Sexual assault has been a hot topic in Texas for the past couple of years.
One article shows that nearly one in four women claim that they have been sexually assaulted on campus, and in January, it was revealed that “a lawsuit claimed 31 Baylor football players committed at least 52 acts of rape in just three years.”
These allegations are indicative of a culture-wide problem, something that affects all of the United States, not just Texas. The fact that experts agree that the “one in four” women statistic is probably lower than the real number is proof of the fact.
Many people — not just women — do not come forward with sexual assault charges because they’re afraid that the system won’t protect them. The cultural stigma associated with rape can make things difficult.
Will we change anti-rape laws?
Right now, the minimum punishment for sexual assault is five years in prison. But some think that we could be doing more.
For example, State Senator Kirk Watson filed five campus rape bills in order to make anti-rape laws more strict. This move was not without its detractors.
Skeptics worried about the law that would require people with knowledge about sexual assault to report it within 48 hours. This is regardless of whether or not that person was a victim, or what the victim’s wishes are.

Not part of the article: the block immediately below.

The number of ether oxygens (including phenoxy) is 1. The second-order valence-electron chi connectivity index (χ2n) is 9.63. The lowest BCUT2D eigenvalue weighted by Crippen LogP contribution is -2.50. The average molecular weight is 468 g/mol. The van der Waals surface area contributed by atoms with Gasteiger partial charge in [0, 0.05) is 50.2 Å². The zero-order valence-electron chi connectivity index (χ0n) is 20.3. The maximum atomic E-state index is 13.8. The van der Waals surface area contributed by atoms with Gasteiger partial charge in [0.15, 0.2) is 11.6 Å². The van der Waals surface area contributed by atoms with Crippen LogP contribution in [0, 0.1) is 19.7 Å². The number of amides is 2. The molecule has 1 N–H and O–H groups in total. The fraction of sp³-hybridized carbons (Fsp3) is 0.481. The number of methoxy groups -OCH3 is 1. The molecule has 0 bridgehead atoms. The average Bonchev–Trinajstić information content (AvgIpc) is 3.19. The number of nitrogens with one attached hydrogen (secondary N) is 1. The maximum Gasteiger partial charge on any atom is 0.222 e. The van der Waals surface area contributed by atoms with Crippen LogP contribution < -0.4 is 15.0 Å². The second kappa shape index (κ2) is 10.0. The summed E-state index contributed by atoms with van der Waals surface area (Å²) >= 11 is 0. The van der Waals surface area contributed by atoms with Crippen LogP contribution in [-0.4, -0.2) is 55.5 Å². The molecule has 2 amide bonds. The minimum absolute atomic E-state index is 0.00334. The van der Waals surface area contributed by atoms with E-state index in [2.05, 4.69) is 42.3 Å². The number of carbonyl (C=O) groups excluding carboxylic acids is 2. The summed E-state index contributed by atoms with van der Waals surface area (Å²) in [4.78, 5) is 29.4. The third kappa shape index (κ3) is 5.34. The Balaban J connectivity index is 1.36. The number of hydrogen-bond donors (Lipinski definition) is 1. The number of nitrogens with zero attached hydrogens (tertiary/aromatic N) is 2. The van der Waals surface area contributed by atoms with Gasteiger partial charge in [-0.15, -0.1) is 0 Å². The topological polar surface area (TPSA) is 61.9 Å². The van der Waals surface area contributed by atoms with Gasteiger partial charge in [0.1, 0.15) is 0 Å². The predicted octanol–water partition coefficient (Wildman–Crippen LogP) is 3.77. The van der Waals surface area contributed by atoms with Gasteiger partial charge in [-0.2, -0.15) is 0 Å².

These anti-rape laws would also require the person reporting to give the victim’s name. This is regardless of whether or not the victim wishes to remain anonymous.
The fact that people should be forced to respond to sexual assault in a certain way is not something that sits well with a lot of people.
Also, the lack of regard for the victim’s wishes strikes many — including people pushing for stricter laws — as a rather uncomfortable idea.
That said, there is some support for the other components of Watson’s plan. For example, his laws would make sure that people reporting sexual assault would not be charged for a lesser crime, such as underage drinking.
These laws would also force schools to set up a way for victims to report crimes anonymously.
What this means
When scandals like the Baylor scandal take place, it requires us to take a long look at our laws and cultural norms. And, often, these things can lead to positive changes in the way we handle such crimes.
This is not just a state problem. It’s a nation-wide problem.
The Bayer scandal was shocking, not new. There have been several scandals recently that have opened many important dialogues.
Things like this can get us to discuss the nature of consent. They get us to discuss our preconceived notions about what a woman should or should not be doing.
They even get us to discuss what sexual assault means for other genders.
And, yes, it gets us to examine our anti-rape laws. While not all of Kirk’s suggestions have support, the fact that we’re talking about it proves that we’re taking steps in the right direction.
No matter what the outcome, the dialogue will remain.
Lawyers and students alike will have to keep an eye on these anti-rape laws, so that they can adjust their actions accordingly.
This post first appeared on The Dallas Lawyer, please read the originial post: here